Towson, Morgan revel in rivalry

Local game benefits both schools

UMBC soccer returns to home field



August 31, 2006|By Kent Baker | Kent Baker,Sun Reporter

The Towson-Morgan State football rivalry appears destined for a long run.

Athletic officials from both schools believe major rewards are reaped from the game, which has been played 18 times -- continuously since 1998 -- and is under contract for three more years beyond this season's meeting Saturday night.

"It's the battle of Baltimore and the I-AA championship of Maryland," Tigers coach Gordy Combs said. "To win it is one of our goals every year. It's a natural."

Said Morgan coach Donald Hill-Eley: "A game of that magnitude benefits everybody in recruiting, advertising, bragging rights. There's a lot more to hold onto than other games. And it's a good caliber game because the teams are on a level playing field."

Three of the past four Tigers-Bears matchups have been decided by three points, one in overtime. Additionally, of the 17 Towson home crowds that have exceeded 5,000 fans, Morgan has been the opponent in eight.

Mike Hermann, who became the Towson athletic director two months ago, is already talking with his Morgan counterpart, Floyd Kerr, about a contract extension.

"There is nothing better in the city," Hermann said. "College sports have been built on rivalries and this is a big bang at the very start of the season."

Normally played on a Thursday night to circumvent the exodus on Labor Day weekend, Towson has moved the game back two days at the behest of the Student Life Committee, which is attempting to keep the students on campus for the weekend.

Kerr preferred the Thursday date as a natural lead-in to the weekend, but concedes it is Towson's call as the host.

"I think we need to play several and re-evaluate," he said. "I was hoping it would continue on Thursday because it creates a good kickoff to Labor Day. People are looking for things to do on Thursday and later you can have a lot of competition. But it was Towson's call."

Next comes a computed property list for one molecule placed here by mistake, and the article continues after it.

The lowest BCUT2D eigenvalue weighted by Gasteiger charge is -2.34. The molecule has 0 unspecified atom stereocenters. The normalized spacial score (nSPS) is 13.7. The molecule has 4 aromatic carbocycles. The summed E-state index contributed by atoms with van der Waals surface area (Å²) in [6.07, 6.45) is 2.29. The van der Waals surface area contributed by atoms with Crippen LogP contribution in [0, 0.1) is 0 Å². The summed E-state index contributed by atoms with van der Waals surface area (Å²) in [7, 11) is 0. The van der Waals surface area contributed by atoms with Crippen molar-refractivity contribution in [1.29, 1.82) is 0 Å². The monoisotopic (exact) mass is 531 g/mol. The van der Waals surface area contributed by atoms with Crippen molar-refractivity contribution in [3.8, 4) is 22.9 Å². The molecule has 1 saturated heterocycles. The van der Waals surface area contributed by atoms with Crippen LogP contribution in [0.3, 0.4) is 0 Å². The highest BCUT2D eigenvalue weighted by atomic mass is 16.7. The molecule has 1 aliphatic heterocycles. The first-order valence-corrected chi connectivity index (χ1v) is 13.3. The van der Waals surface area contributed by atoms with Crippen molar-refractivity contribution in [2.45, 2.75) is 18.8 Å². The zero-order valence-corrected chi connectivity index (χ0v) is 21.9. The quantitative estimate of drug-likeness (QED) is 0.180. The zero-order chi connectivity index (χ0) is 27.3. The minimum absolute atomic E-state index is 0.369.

From an athletic director's viewpoint, the game is also advantageous because the schools are barely five miles apart and expenses are minimal for the visiting team. No flight or long bus trip. No hotel. No meals on the road.

"A lot of the players socialize together and this sets the tone for our season," Combs said.

Not under consideration is any plan to eliminate the rivalry, although Morgan will be affected next season by the entry of Winston-Salem State into its Mid-Eastern Athletic Conference schedule. That will leave room for only two non-league games and Towson will continue to be one of them.

"We replaced Monmouth with Winston-Salem," Kerr said. "Until we get to the point we can play 12 games, that will be the way we go."

UMBC's turf

UMBC has returned to its refurbished soccer stadium after playing last season on the turf at UMBC Stadium. The new surface is drawing raves from friends and foes alike.

"Everybody is excited about the field," Retrievers coach Pete Caringi said. "Most players like to be on Bermuda grass and you know you're going to get a great bounce and roll on it. I think it will also help us get some teams to come in here and play us."

UMBC is 1-1 on the new-old pitch, losing, 3-2, to 19th-ranked Virginia Tech. The loss ended a 21-game undefeated streak (14-0-7) on the surface, which also features drainage and irrigation systems.

Et cetera

Janine Tucker, the most successful women's lacrosse coach in Johns Hopkins history, recently signed a five-year contract extension. In 13 seasons, Tucker's teams have a 157-60 record, including 89-43 in Division I play. The program made its first two Division I tournament fields the past two years. ... Morgan's M Club will induct six members into the Hall of Fame on Sept. 30. They are Paulette Clagon, Paula Clagon-Smith, Chet Davis, Charles Kelly, Dr. John Laws Nickens Jr. and Dr. Ralph Jones (posthumously).

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